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Part II. Fish mucus and luminous Vibrio

Country : Philippines
Department : Southeast Asian Fisheries Development Center, Aquaculture Department Institutional Repository
Project Title : Part II. Fish mucus and luminous Vibrio , Antibacterial metabolites in the microbial and phytoplankton flora of the "green water" culture of shrimp (Penaeus monodon): Part II. Fish mucus and luminous Vibrio
Researcher : Franco, Annie , Peñaranda, Ma. Michelle D. , Lio-Po, Gilda D.
Keyword : Epinephelus , Siganus guttatus , Oreochromis mossambicus , Chanos chanos , Oreochromis hornorum , Vibrio , Lates calcarifer , Lutjanus argentimaculatus , Penaeus monodon , Mucus , Vibriosis , Shrimp culture , Pathogens , Fish skin , Luminous organisms , Fish culture
Publisher : Aquaculture Department, Southeast Asian Fisheries Development Center
Contributor : Nagasawa, Kazuya
Year End : 2005
Identifier : Lio-Po, G. D., Villa-Franco, A. U., & Peñaranda, M. M. D. (2005). Antibacterial metabolites in the microbial and phytoplankton flora of the "green water" culture of shrimp (Penaeus monodon): Part II. Fish mucus and luminous Vibrio. In K. Nagasawa (Ed.), Recent Advances in Diagnosis and Prevention of Fish and Shrimp Diseases in Southeast Asia (pp. 177–182). Tigbauan, Iloilo, Philippines: Aquaculture Department, Southeast Asian Fisheries Development Center. , 9718511732 , http://hdl.handle.net/10862/5925
Abstract / Description :

Experiments on the presence of anti-luminous Vibrio properties in marine fish species cultured in the Philippines, i.e., jewel tilapia (Oreochromis hornorum), red tilapia (hybrid of Oreochromis niloticus and O. mossambicus), milkfish (Chanos chanos), grouper (Epinephelus spp.), rabbitfish (Siganus gutattus), sea bass (Lates calcarifer) and red snapper (Lutjanus argentimaculatus) were conducted. Assays revealed that the mucus of rabbitfish and jewel tilapia, compared with the other test fishes, did not have any resident luminous bacteria. Exposure of luminous Vibrio to the epidermal mucus of rabbitfish, jewel tilapia, red tilapia, sea bass, red snapper and milkfish showed that the inoculated bacterial pathogen can be inhibited or reduced. The skin mucus of rabbitfish exerted an almost immediate bactericidal effect on the test bacteria, followed by red tilapia, sea bass and jewel tilapia skin mucus that induced a rapid reduction in <3 hr and 6 hr or 24-48 hr when inoculated with 101-3 cfu/mL or 105 cfu/mL luminous Vibrio, respectively. Red snapper and milkfish mucus, inhibited the luminous Vibrio in 24 hr and 48/96 hr, respectively. Only the skin mucus of grouper did not show any antagonistic effect on the test Vibrio. This study confirms the presence of varying potencies of anti-luminous Vibrio substances on the skin mucus of some marine fish and provides a guide on the choice of fish to use in the “green water culture technique” for preventing luminous vibriosis in the grow-out culture of black tiger shrimp (Penaeus monodon).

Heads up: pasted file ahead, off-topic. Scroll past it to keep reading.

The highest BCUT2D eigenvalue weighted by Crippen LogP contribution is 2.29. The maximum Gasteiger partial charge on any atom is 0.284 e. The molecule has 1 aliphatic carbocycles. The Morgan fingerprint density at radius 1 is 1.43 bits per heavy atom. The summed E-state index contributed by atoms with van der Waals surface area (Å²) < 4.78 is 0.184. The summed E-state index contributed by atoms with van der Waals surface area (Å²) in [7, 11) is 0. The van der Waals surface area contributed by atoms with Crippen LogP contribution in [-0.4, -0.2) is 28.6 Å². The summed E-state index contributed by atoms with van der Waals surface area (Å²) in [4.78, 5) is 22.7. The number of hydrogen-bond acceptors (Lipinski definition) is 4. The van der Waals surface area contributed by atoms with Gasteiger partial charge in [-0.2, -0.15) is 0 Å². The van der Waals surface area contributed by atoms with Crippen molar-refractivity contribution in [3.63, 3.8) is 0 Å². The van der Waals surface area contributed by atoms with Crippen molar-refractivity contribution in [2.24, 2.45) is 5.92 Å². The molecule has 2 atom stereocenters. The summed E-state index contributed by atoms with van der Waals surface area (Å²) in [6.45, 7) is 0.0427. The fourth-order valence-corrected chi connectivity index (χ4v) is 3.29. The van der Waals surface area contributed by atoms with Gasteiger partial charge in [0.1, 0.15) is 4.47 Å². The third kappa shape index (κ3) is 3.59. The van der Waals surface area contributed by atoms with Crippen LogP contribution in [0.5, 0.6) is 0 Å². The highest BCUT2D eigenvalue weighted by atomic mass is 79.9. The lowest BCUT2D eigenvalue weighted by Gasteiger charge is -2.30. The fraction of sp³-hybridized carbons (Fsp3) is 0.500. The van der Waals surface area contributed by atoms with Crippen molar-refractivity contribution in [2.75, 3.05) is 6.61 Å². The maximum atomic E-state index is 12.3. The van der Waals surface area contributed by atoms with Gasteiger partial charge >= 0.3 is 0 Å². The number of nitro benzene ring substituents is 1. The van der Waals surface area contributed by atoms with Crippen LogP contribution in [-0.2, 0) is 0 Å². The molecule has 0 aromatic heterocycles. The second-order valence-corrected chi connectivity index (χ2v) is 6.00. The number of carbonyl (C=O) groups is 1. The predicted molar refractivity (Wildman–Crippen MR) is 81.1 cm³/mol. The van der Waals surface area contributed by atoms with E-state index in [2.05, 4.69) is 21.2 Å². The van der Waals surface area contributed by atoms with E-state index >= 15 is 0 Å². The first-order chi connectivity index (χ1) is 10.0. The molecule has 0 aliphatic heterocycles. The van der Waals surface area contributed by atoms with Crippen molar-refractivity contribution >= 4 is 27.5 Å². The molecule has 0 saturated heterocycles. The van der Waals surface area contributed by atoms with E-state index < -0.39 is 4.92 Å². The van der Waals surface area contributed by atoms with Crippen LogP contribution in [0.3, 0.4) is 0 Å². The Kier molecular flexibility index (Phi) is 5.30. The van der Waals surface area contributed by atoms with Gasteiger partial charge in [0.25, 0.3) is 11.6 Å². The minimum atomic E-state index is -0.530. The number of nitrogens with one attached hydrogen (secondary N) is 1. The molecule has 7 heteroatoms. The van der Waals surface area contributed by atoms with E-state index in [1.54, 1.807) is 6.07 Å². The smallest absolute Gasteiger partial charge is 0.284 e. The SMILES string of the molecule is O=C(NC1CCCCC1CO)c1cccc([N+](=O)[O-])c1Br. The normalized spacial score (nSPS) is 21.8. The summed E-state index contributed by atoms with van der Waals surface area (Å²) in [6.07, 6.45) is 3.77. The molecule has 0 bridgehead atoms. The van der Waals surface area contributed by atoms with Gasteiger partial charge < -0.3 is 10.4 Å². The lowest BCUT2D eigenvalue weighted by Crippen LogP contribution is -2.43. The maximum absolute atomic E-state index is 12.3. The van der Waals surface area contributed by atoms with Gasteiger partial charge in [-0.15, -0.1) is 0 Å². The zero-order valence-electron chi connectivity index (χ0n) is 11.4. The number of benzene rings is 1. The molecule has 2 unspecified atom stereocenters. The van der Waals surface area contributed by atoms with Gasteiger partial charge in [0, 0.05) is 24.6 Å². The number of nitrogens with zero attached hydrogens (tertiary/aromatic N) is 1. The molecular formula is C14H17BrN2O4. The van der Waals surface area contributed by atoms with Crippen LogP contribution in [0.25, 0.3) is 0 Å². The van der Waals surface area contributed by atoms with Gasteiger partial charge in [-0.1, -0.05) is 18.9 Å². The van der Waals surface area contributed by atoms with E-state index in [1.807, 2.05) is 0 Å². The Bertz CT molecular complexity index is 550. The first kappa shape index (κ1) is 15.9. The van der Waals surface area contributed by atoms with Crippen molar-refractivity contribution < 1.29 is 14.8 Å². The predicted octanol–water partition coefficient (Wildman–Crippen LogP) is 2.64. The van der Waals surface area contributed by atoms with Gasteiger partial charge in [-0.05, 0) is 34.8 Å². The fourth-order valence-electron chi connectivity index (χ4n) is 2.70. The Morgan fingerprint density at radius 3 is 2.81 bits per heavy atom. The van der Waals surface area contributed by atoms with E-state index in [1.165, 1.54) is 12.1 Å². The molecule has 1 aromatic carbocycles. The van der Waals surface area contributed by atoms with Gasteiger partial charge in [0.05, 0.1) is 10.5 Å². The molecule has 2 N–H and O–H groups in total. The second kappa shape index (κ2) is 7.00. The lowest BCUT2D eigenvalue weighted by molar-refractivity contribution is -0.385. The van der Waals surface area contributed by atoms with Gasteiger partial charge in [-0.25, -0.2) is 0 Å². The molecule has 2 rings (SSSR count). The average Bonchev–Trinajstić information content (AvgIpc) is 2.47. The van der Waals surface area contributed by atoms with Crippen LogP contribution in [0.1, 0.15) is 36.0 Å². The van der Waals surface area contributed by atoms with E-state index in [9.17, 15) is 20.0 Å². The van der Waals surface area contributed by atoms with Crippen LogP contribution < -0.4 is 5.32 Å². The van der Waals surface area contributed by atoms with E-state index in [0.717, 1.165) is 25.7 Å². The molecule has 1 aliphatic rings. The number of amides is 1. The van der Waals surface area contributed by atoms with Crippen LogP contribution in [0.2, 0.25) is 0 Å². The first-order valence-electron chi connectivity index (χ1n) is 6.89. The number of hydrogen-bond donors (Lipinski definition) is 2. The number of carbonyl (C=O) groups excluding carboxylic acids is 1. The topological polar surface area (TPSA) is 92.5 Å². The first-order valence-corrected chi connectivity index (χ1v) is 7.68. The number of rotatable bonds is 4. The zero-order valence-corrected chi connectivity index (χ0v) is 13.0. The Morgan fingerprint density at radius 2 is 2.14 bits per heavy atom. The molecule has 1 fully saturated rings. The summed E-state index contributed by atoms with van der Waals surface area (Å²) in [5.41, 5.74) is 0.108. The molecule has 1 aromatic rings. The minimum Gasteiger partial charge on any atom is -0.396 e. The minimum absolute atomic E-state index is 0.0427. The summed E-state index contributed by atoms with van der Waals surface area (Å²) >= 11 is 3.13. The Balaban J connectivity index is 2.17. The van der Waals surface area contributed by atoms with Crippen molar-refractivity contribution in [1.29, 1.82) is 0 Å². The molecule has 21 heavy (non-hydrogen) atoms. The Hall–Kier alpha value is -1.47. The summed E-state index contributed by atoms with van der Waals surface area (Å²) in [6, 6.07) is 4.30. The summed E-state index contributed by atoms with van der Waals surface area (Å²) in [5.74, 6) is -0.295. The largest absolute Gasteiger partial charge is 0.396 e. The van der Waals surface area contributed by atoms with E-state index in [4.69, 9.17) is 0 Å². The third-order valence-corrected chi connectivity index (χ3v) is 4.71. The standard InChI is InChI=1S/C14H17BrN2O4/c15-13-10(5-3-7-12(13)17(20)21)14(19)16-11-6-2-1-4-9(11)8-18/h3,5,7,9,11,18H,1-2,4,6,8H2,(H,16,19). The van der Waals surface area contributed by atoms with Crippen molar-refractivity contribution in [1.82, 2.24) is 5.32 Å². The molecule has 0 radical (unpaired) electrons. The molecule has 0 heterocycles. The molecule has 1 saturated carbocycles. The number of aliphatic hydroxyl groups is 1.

References

Franco, Annie and others / et al. (2005). Part II. Fish mucus and luminous Vibrio.  Philippines: Southeast Asian Fisheries Development Center, Aquaculture Department Institutional Repository.
Franco, Annie and others / et al. 2005. "Part II. Fish mucus and luminous Vibrio".  Philippines: Southeast Asian Fisheries Development Center, Aquaculture Department Institutional Repository.
Franco, Annie and others / et al. "Part II. Fish mucus and luminous Vibrio."  Philippines: Southeast Asian Fisheries Development Center, Aquaculture Department Institutional Repository, 2005. Print.
Franco, Annie and others / et al. Part II. Fish mucus and luminous Vibrio. Philippines: Southeast Asian Fisheries Development Center, Aquaculture Department Institutional Repository; 2005.

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